A review of whether PARP inhibitors such as olaparib could potentially be used in earlier lines of therapy for mCRPC.
Initial Presentation (Jan 2017)
A 64-year-old man is found to have a firm bilateral prostate nodule of 1.8 mm on his routine physical exam
PSA 109.1 ng/mL
Family history of prostate cancer (father, uncle)
Transrectal ultrasound (TRUS)-guided biopsy of the prostate confirms advanced adenocarcinoma of the prostate and Gleason score of 8 (4 + 4)/Grade Group 4
MRI is negative for pelvic LN involvement but positive for one 1.1-cm mediastinal supraclavicular LN (T2bN0M1a)
His ECOG PS is 1
Germline multigene testing of biopsy specimen revealed a BRCA2 mutation
Initial Treatment (starting Feb 2017)
Patient was started on leuprolide and abiraterone; scheduled for physical exam, PSA assessment, and imaging every 3 months.
By the second follow-up visit (6 months after initiating treatment; August 2017), PSA levels declined to 2.1 ng/mL and prostate nodule size was 1.4 mm.
Patient’s disease remained stable through August 2018 (18 months of treatment).
21- and 24-month Follow-up Notes (November 2018, February 2019)
Patient’s PSA levels increased to 46.9 ng/mL in 11/2018 and 73.7 ng/mL in 2/2019.
MRI revealed that the size of the existing positive LN increased to 1.3 cm, and revealed a new, faintly positive 0.9-cm para-aortic LN.
Given the recent findings and the patient’s known BRCA2 mutation status, the patient and clinician decide to initiate olaparib 300 mg BID.
Neal Shore, MD, FACS: Could PARP inhibitors potentially be used earlier in the treatment of mCRPC [metastatic castration-resistant prostate cancer] alongside other first-line treatments? Yes, there are the olaparib and the niraparib trials that were recently described at ASCO GU [American Society of Clinical Oncology Genitourinary Cancers Symposium], PROpel and MAGNITUDE, respectively. Fred Saad, [MD,] presented the PROpel data; the publication is pending. Kim Chi, [MD,] presented the MAGNITUDE trial data, and Tia Higano, [MD, FACP,] was the discussant. I would strongly encourage my colleagues, these were both successful studies. They both met their primary end points; survival data are still pending. What they demonstrated was PROpel, in an all-comers population, combining olaparib and abiraterone did better in first-line mCRPC versus abiraterone. For MAGNITUDE, in a population enriched for BRCA2, patients receiving niraparib and abiraterone versus abiraterone alone also had a marked improvement in their rPFS [radiographic progression-free survival] benefit. That was specifically in HRR [homologous recombination repair]-mutated patients, or what we call biomarker positive. That is really important. You can go to the links, read those. The publications are both still pending. There’s not yet regulatory approval for that combination, but I think it’s very encouraging and very promising.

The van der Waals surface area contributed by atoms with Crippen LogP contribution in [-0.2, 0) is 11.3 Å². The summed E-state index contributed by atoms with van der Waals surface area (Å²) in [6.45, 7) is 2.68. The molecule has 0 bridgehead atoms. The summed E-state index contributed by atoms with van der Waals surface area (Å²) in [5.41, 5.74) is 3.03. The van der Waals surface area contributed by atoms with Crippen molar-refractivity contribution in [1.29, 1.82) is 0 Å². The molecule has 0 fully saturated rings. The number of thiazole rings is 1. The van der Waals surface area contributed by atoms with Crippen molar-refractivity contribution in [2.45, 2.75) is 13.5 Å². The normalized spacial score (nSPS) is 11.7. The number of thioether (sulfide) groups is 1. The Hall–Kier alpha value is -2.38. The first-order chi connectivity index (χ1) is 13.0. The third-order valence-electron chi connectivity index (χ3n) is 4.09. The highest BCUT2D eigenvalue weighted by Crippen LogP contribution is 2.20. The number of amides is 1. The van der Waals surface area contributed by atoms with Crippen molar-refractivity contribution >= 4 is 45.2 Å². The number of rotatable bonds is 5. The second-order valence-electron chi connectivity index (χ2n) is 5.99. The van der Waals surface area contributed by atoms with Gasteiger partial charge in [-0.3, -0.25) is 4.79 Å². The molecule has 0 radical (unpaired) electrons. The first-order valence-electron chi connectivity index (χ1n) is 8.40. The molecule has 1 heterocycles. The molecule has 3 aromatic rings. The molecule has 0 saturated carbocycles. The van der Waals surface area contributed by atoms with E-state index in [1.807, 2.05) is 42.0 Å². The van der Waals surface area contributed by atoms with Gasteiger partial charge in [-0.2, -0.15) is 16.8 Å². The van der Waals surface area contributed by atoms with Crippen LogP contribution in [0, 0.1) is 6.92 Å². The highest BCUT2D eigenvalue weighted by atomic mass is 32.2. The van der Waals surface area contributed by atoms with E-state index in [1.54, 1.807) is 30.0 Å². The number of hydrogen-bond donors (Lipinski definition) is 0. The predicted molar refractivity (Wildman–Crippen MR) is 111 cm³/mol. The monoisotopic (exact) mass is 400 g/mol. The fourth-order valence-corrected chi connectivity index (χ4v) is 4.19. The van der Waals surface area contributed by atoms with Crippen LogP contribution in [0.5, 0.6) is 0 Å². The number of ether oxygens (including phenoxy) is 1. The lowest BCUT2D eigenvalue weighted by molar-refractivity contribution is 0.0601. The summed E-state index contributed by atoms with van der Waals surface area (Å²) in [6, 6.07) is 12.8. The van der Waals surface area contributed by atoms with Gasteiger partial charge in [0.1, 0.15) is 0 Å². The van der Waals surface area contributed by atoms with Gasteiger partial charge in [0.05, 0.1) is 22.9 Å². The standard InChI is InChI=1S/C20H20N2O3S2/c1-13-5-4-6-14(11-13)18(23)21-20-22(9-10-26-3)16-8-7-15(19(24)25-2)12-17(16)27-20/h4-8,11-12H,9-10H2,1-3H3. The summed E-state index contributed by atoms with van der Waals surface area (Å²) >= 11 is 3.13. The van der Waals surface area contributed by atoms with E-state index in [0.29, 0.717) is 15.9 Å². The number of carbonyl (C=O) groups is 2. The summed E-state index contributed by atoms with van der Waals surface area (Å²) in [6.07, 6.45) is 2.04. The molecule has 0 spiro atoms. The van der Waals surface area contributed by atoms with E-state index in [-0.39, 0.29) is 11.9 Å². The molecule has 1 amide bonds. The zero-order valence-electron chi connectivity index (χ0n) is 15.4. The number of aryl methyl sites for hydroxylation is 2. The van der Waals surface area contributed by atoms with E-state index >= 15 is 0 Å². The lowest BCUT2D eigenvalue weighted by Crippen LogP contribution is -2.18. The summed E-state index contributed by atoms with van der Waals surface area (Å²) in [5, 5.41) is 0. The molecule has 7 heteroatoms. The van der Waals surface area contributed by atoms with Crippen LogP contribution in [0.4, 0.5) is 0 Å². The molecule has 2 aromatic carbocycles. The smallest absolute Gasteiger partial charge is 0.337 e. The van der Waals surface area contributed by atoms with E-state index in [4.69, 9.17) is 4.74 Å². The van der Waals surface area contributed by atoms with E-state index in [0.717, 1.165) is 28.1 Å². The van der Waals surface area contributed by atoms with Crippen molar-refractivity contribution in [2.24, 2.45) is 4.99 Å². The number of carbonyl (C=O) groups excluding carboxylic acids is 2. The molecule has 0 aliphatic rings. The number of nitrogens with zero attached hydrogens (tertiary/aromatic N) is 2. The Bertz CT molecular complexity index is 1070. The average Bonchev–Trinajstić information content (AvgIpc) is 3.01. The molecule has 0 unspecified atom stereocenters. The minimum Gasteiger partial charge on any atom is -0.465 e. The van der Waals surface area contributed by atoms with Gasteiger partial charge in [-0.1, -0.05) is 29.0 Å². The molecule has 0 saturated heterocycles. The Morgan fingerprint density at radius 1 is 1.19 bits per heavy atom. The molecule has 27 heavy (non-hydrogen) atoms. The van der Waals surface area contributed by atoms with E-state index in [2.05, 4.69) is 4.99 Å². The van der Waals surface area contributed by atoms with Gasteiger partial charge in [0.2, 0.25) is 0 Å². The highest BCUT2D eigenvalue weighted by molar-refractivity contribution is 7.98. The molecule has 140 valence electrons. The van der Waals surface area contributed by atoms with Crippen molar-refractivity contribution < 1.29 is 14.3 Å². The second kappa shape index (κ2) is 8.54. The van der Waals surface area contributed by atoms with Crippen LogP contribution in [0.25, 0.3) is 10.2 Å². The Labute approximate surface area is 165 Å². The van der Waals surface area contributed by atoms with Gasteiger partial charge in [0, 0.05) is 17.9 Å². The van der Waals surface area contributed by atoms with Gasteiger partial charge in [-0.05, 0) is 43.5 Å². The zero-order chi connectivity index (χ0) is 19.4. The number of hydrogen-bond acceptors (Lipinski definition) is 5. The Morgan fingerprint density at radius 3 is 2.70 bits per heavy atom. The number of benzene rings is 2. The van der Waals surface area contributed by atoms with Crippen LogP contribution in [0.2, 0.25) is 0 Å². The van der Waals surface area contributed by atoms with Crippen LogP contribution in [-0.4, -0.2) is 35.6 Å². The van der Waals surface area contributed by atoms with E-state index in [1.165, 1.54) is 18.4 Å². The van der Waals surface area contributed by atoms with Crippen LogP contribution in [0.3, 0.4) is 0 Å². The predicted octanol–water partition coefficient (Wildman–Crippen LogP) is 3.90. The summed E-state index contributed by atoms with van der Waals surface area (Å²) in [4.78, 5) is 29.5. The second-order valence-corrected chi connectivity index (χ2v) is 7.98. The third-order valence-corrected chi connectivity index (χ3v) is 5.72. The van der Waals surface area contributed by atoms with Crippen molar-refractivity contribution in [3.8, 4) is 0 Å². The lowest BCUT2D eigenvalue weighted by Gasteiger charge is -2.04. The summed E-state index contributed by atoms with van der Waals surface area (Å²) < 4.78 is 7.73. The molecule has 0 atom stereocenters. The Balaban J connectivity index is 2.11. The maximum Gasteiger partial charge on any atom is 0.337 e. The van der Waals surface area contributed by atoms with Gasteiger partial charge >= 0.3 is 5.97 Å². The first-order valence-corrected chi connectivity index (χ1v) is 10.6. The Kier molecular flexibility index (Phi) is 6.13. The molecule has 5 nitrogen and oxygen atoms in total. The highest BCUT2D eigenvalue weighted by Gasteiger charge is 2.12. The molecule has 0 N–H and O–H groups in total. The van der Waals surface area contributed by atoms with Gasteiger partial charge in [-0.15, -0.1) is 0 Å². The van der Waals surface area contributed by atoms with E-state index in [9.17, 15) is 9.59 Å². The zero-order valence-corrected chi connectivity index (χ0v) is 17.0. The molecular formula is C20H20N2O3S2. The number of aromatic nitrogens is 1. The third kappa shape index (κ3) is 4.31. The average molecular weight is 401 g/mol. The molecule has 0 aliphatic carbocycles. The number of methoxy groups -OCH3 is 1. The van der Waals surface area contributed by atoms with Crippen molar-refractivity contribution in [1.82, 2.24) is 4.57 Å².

Also, at ASCO GU was the first-line triplet combination known as the ARASENS trial, combining ADT [androgen deprivation therapy], docetaxel, and darolutamide versus ADT, docetaxel, and placebo. That was a successful study presented by Matthew Smith, [MD, PhD,] and largely impacting patients with high-volume disease, demonstrating the value of triplet therapy as opposed to combination couplet therapy in patients with newly diagnosed, high-volume mCSPC [metastatic castration-sensitive prostate cancer].
In these trials, does enrollment depend on HRR mutation status? Clearly it did for MAGNITUDE. Not so much so for PROpel, but many want to see the breakdown of the HRR-positive versus negative mutational status. I think you’ll see that forthcoming in subsequent meetings, congresses, particularly ASCO in 2022 and potentially at ESMO [European Society for Medical Oncology] 2022 as well.
Transcript edited for clarity.